The 2013 winner, Austin Seferian-Jenkins of Washington, was the odds-on favorite in the preseason and got the award despite having a junior year that fell well below preseason expectations and even his 2012 stats. In other words, his award may have been little more than a function of the preseason expectation that he would get it.
With that in mind, expect the Mackey Award to go to an SEC tight end this year. My pick is O.J. Howard of Alabama. Alabama's offense will be without Amari Cooper and without a set quarterback. Howard, an excellent tight end, may become a security blanket for whoever is taking snaps in Tuscaloosa.
Evan Engram (Ole Miss) and Hunter Henry (Arkansas) are also names to consider.
Ohio State has never had a Mackey Award winner.
Davey O'Brien Award
Cardale Jones appeared on the Davey O'Brien Award watch list for an award given every year to the country's top quarterback. While he does not appear on the watch list, J.T. Barrett deserves some consideration since he is a presumptive starter this year.
It is conceivable that an Ohio State quarterback could win this award. Barrett may have received more consideration if not for the injury, the Penn State game, and Marcus Mariota's particularly impressive season.
The likelihood of Ohio State winning this award may be inverse to the likelihood of Ezekiel Elliott winning a major position or overall player award. It is difficult to envision Ohio State players winning both the O'Brien Award and the Doak Walker Award, for example. USC had the best chance in recent memory to accomplish that between 2004 and 2005 with Matt Leinart and Reggie Bush and could not.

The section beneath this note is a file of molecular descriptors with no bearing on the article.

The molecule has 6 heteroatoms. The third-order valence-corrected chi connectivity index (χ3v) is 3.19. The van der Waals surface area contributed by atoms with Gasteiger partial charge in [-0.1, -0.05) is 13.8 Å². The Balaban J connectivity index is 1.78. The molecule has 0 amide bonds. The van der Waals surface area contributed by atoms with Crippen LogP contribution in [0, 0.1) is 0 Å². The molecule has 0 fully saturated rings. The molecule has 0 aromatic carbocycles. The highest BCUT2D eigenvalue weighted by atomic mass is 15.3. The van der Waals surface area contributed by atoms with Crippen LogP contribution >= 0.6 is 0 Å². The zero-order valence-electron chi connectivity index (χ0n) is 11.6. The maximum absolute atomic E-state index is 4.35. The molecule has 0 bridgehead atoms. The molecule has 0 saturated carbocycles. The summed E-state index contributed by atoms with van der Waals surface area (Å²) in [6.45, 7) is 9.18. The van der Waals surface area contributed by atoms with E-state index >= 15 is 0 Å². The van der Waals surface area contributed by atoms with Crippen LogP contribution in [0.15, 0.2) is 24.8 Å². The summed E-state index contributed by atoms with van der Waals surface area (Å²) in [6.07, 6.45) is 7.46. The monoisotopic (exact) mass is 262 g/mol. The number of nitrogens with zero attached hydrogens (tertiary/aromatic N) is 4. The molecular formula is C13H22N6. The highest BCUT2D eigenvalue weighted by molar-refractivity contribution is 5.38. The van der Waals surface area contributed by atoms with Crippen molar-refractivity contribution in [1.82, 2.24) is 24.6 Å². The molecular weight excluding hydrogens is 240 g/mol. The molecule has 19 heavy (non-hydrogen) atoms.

Trevone Boykin (TCU) may be the tentative favorite for the award this preseason. He is also a credible threat to win the Heisman. Connor Cook (Michigan State) will receive a lot of consideration as well.
Watch for two dark horses: Jared Goff (California) and Justin Thomas (Georgia Tech). Goff, in particular, will likely put up an impressive stat sheet this year. He just needs a defense to keep Cal afloat.
Troy Smith (2006) is Ohio State's only Davey O'Brien Award winner.
Jacoby Boren appeared on the watch list for the Rimington Trophy, given annually to the country's best center.
Boren is a great center, one of the best in the country. One problem he may encounter is whether he is perceived as the best center in his own conference. Michigan State's Jack Allen receives more attention at the center position than him. For as much Ohio State fans may like Jacoby Boren, he may not even be first-team All-Big Ten.
USC's Max Tuerk appeared on more preseason first-team All-American lists than any other center. Tuerk, a senior, is probably the highest-rated center on NFL Draft boards as well.
This is another position award that Alabama is a credible threat to win. Ryan Kelly is well-regarded by sports-writers, notably appearing on Kirk Herbstreit's "Herbies" feature as an "unsung warrior".
LeCharles Bentley (2001) is Ohio State's only Rimington Trophy winner.
Doak Walker Award
Ezekiel Elliott is on the Doak Walker Award watch list. The trophy goes annually to the best running back in college football.
Among the Buckeyes appearing on various award watch lists this preseason, Elliott may be the most likely to win. Elliott's three-game stretch of 200+ rushing yards will keep him in the minds of the selectors for the award at SMU.
One factor concerns how this year's offense develops. I mentioned earlier that is difficult to envision a scenario in which Ohio State's starting quarterback and Ezekiel Elliott win the Davey O'Brien Award and Doak Walker Award, respectively.
While Elliott is a favorite to win this award, he will have some great competition, Nick Chubb (Georgia) may be a bigger feature of Georgia's offense than Elliott will be for Ohio State. Chubb is also a trendy and reasonable preseason projection for the Heisman Trophy. He will have a lot of votes entering the ceremony if Georgia wins the SEC with him.